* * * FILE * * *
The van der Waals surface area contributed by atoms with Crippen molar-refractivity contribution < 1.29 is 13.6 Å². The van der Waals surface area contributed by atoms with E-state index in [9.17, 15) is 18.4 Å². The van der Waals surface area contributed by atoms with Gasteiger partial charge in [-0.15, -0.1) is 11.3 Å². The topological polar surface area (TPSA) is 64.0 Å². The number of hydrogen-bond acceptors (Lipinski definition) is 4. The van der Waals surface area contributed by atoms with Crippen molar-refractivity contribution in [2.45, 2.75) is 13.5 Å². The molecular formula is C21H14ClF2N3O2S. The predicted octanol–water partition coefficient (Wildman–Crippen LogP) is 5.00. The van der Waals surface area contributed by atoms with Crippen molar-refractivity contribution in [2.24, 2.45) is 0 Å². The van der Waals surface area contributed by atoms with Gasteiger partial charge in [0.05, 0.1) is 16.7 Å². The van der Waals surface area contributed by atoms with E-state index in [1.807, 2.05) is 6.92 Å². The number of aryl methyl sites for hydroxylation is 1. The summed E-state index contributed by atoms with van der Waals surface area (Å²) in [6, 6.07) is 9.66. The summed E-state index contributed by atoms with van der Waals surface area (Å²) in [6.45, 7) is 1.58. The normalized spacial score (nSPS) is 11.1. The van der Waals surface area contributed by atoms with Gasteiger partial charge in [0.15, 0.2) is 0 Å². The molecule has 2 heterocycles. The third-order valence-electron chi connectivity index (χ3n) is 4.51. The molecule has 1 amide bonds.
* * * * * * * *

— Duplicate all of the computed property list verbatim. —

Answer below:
The van der Waals surface area contributed by atoms with Crippen molar-refractivity contribution < 1.29 is 13.6 Å². The van der Waals surface area contributed by atoms with E-state index in [9.17, 15) is 18.4 Å². The van der Waals surface area contributed by atoms with Gasteiger partial charge in [-0.15, -0.1) is 11.3 Å². The topological polar surface area (TPSA) is 64.0 Å². The number of hydrogen-bond acceptors (Lipinski definition) is 4. The van der Waals surface area contributed by atoms with Crippen molar-refractivity contribution in [2.45, 2.75) is 13.5 Å². The molecular formula is C21H14ClF2N3O2S. The predicted octanol–water partition coefficient (Wildman–Crippen LogP) is 5.00. The van der Waals surface area contributed by atoms with Crippen molar-refractivity contribution in [2.24, 2.45) is 0 Å². The van der Waals surface area contributed by atoms with Gasteiger partial charge in [0.05, 0.1) is 16.7 Å². The van der Waals surface area contributed by atoms with E-state index in [1.807, 2.05) is 6.92 Å². The number of aryl methyl sites for hydroxylation is 1. The summed E-state index contributed by atoms with van der Waals surface area (Å²) in [6, 6.07) is 9.66. The summed E-state index contributed by atoms with van der Waals surface area (Å²) in [6.45, 7) is 1.58. The normalized spacial score (nSPS) is 11.1. The van der Waals surface area contributed by atoms with Gasteiger partial charge in [0.15, 0.2) is 0 Å². The molecule has 2 heterocycles. The third-order valence-electron chi connectivity index (χ3n) is 4.51. The molecule has 1 amide bonds.